My professional career path thus far has been a series of mistakes that somehow landed me to my vocation.
When I decided to enter graduate school (decided might be too strong of a word), it was after a year of searching for a job where I felt I was making a difference and improving the lives of women living in the South. It took me a year of working side, often low or non-paying jobs to figure out 1) the job I was looking for was either non-existent or 2) I was wildly unqualified or under-experienced to earn this type of rare and precious social justice career in South Carolina.
All of this is to say, my turn toward the academic life initially was a mistake, a bit of me admitting that didn’t know how to get a non-academic job. Academia on the other hand seems like a well-defined path: you studied an area of specialization for years, you learned to teach, you publish, you earn your Ph.D., you go on the job market and BLAM! Your entire professional career unfolds in front of you.
I think today’s graduate students are savvy enough to know that’s not at all how it works.
It’s not enough to immerse yourself into an area of specialization. The specialization needs to connect to trends in the field (trends = where the jobs are). It’s not enough to publish. You need to publish in the “right” journals and those “right” journals depend on the field, your career focus, and your audience. It’s not enough to have a Ph.D. You have to be the total package and the “right fit” for the variety of institutions with open positions on the job market.
Finding that “right fit” can be maddeningly frustrating because here’s where the mistakes should come. How do you know the “right fit” in a genuine way until you bump into the wrong fits?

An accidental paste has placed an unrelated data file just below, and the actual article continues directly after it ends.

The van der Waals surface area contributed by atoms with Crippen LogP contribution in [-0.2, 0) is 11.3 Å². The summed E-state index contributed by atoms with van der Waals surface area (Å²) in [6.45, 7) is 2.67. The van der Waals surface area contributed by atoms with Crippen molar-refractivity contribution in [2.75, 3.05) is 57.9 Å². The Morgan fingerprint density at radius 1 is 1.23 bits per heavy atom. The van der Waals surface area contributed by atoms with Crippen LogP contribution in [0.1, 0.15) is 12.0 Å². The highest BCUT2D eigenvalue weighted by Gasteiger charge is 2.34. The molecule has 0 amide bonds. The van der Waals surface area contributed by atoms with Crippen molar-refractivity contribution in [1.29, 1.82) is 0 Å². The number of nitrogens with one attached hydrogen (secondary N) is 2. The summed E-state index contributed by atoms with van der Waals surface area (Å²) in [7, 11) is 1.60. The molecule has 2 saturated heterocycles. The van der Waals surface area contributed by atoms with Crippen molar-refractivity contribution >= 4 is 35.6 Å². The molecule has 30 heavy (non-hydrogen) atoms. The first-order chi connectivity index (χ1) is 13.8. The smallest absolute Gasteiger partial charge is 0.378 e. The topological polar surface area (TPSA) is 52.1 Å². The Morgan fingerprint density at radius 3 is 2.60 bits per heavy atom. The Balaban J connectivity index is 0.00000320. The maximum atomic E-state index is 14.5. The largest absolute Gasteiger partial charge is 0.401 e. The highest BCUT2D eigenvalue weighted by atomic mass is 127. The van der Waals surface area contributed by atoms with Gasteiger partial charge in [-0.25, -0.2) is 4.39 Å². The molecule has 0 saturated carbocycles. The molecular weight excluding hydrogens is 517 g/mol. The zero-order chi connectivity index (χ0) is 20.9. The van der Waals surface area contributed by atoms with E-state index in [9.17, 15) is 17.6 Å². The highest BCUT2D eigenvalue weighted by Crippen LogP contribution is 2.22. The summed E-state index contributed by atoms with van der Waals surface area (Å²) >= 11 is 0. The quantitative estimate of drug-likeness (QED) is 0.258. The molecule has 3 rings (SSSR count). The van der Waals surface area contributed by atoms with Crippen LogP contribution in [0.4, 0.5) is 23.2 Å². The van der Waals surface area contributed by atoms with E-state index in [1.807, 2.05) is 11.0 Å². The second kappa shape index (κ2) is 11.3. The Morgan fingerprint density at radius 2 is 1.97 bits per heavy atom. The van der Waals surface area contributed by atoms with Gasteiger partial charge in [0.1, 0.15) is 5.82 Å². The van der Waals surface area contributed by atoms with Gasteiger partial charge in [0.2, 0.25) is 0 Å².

In graduate school this could mean trying different interdisciplinary courses; it could mean trying to publish in certain journals and finding out you care about fundamentally different questions than the niche you thought you wanted to firmly ensconce yourself in; it could mean trying out non-academic internships or volunteer opportunities; and (here’s the potentially be the painful one) it could mean discovering after 6 years of devoting your life to a particular professional path, you find out you made a mistake. The right fit for you is outside of academia.
Which is what happened to me and how I mistakenly stumbled into my dream career in nonprofit, social justice work.
Of course the art is making our mistakes count, of smoothing out the things that we thought were supposed to work one way and work a different way, of making it seemed like we planned it all along.
Eme Crawford earned her Ph.D. in Rhetoric and Composition at the University of South Carolina. She is currently the Director of Communications and Learning at the Women’s Rights and Empowerment Network (WREN). Learn more about WREN at https://www.scwren.org/.
Questions? Comments? Ideas? Contact Dr. Heather Brandt at email@example.com.